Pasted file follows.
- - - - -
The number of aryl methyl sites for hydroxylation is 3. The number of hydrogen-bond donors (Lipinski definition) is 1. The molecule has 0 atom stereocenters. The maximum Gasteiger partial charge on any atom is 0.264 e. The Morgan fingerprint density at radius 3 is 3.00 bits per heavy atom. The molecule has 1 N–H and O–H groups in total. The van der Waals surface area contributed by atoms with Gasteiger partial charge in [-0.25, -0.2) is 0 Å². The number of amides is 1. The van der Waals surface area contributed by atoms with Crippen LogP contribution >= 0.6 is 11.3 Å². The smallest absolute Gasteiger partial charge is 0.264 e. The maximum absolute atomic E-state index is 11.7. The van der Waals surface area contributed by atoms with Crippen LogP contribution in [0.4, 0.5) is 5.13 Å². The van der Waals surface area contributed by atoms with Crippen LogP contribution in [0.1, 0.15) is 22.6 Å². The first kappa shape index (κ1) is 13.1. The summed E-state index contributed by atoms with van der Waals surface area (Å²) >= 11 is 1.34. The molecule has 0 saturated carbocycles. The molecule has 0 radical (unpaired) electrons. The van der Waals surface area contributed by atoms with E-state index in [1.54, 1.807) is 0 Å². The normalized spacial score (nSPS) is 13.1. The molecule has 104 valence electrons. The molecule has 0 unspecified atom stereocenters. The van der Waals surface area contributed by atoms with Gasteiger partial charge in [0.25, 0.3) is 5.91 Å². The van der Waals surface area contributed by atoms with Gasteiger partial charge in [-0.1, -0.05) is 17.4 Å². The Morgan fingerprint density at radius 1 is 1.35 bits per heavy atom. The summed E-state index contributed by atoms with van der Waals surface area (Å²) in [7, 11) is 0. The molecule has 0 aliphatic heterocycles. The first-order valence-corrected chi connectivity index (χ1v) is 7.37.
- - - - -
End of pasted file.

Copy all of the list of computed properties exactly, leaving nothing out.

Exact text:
The number of aryl methyl sites for hydroxylation is 3. The number of hydrogen-bond donors (Lipinski definition) is 1. The molecule has 0 atom stereocenters. The maximum Gasteiger partial charge on any atom is 0.264 e. The Morgan fingerprint density at radius 3 is 3.00 bits per heavy atom. The molecule has 1 N–H and O–H groups in total. The van der Waals surface area contributed by atoms with Gasteiger partial charge in [-0.25, -0.2) is 0 Å². The number of amides is 1. The van der Waals surface area contributed by atoms with Crippen LogP contribution >= 0.6 is 11.3 Å². The smallest absolute Gasteiger partial charge is 0.264 e. The maximum absolute atomic E-state index is 11.7. The van der Waals surface area contributed by atoms with Crippen LogP contribution in [0.4, 0.5) is 5.13 Å². The van der Waals surface area contributed by atoms with Crippen LogP contribution in [0.1, 0.15) is 22.6 Å². The first kappa shape index (κ1) is 13.1. The summed E-state index contributed by atoms with van der Waals surface area (Å²) >= 11 is 1.34. The molecule has 0 saturated carbocycles. The molecule has 0 radical (unpaired) electrons. The van der Waals surface area contributed by atoms with E-state index in [1.54, 1.807) is 0 Å². The normalized spacial score (nSPS) is 13.1. The molecule has 104 valence electrons. The molecule has 0 unspecified atom stereocenters. The van der Waals surface area contributed by atoms with Gasteiger partial charge in [0.25, 0.3) is 5.91 Å². The van der Waals surface area contributed by atoms with Gasteiger partial charge in [-0.1, -0.05) is 17.4 Å². The Morgan fingerprint density at radius 1 is 1.35 bits per heavy atom. The summed E-state index contributed by atoms with van der Waals surface area (Å²) in [7, 11) is 0. The molecule has 0 aliphatic heterocycles. The first-order valence-corrected chi connectivity index (χ1v) is 7.37.